We All Gotta Go Sometime: Finding a Bathroom in PV

Adam Garcia - TREGROUP
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May 16, 2016

No matter where one is traveling, to the local mall or a foreign country, an essential question to know how to phrase politely is “Where are the bathrooms?” In Puerto Vallarta we usually use the following Spanish phrase; “Dónde está el baño, por favor.” In some places in Mexico, the word sanitarios is common. Then again, baño also can mean bath or shower, so it can be perplexing. A polite solution for this request is also “Dónde están los servicios,” which covers just about everything. Canadians seem to wash, while tourists from the US prefer to rest, which adds to the confusion.

We never, ever travel without an ample supply of toilet paper; papel higiénico or papel de baño. Gents or ladies. It is not at all unusual to find not only the toilet seat missing but a serious lack of toilet paper or a convenient roller/holder. Although we don’t observe this problem so much anymore in Puerto Vallarta, there was a time that finding a bathroom, with toilet paper, with a toilet seat and with a door, was an achievement of the highest order.

Decades ago at a stopping place on the open road, our traveling companion, in need of facility, happened upon a diminutive lady, sitting outside her destined bathroom door and found herself face-to-face with the toilet-paper-gestapo. In one hand, the trusty lavatory guard held a small pile of folded toilet paper, perhaps six or eight squares in each offering. In her other hand, she held a well worn paper cup with a few pesos nestled on the bottom. It cost our friend three pesos for some of that treasured paper and included the price of admission. She happily handed over a twenty peso note, refused change and gladly accepted a handful of the flimsy stuff.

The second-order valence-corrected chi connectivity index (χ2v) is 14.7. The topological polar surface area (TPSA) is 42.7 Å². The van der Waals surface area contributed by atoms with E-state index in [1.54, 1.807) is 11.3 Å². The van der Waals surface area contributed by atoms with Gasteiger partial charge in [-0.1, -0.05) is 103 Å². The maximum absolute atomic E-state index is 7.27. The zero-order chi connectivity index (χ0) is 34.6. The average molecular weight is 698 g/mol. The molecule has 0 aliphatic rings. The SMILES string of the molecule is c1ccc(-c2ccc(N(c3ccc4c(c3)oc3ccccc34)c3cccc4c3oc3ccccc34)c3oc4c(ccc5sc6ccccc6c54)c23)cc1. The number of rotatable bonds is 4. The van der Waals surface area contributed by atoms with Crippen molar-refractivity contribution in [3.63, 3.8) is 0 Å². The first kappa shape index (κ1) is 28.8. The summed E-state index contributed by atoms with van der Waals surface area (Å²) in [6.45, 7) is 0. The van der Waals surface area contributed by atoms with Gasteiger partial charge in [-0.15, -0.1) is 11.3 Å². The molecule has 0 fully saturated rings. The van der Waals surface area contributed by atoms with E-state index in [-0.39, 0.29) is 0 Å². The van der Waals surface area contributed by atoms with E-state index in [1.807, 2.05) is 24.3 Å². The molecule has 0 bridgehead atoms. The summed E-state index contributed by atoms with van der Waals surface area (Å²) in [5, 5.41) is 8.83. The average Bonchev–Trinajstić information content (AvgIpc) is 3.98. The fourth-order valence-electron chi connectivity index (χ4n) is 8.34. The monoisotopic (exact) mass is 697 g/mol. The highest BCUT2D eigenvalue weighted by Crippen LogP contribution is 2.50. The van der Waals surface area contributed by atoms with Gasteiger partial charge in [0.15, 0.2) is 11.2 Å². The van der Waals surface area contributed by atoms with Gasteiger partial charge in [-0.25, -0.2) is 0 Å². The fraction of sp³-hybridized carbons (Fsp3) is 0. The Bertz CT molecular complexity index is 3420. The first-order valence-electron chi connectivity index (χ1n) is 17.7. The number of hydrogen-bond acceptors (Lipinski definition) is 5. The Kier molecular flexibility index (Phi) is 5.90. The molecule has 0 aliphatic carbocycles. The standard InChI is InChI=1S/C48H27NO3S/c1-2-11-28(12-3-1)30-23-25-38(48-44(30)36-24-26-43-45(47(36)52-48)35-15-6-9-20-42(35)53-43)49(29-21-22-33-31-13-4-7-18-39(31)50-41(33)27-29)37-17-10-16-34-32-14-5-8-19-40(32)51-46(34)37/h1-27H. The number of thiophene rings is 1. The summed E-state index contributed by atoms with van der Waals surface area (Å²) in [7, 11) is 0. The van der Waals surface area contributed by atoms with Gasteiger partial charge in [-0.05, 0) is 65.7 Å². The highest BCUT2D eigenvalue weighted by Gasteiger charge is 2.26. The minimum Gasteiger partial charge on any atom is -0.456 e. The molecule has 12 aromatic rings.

There are few places left in Puerto Vallarta that require ladies to always be armed with a pocketful of change to pay for toilet paper but… venture close to or outside the city limits and it’s not changed all that much. One place that definitely lets you know you have officially entered Mexico are the immigration stations at the border; if there is no one to take your money, they leave a receptacle on a chair with a note asking for propinas (tips). It’s a nice little welcoming committee.

We’ve always made sure la doña who collects the propinas gets paid; we have no back-off whatsoever informing ladies who try to pass through the potty portal: all need to pay their due share. The bathroom monitors don’t simply hand out paper. They supply that valuable commodity and also keep the premises clean. It’s correct to assume they would be making a living doing something else if they could.

Que es cómo es.

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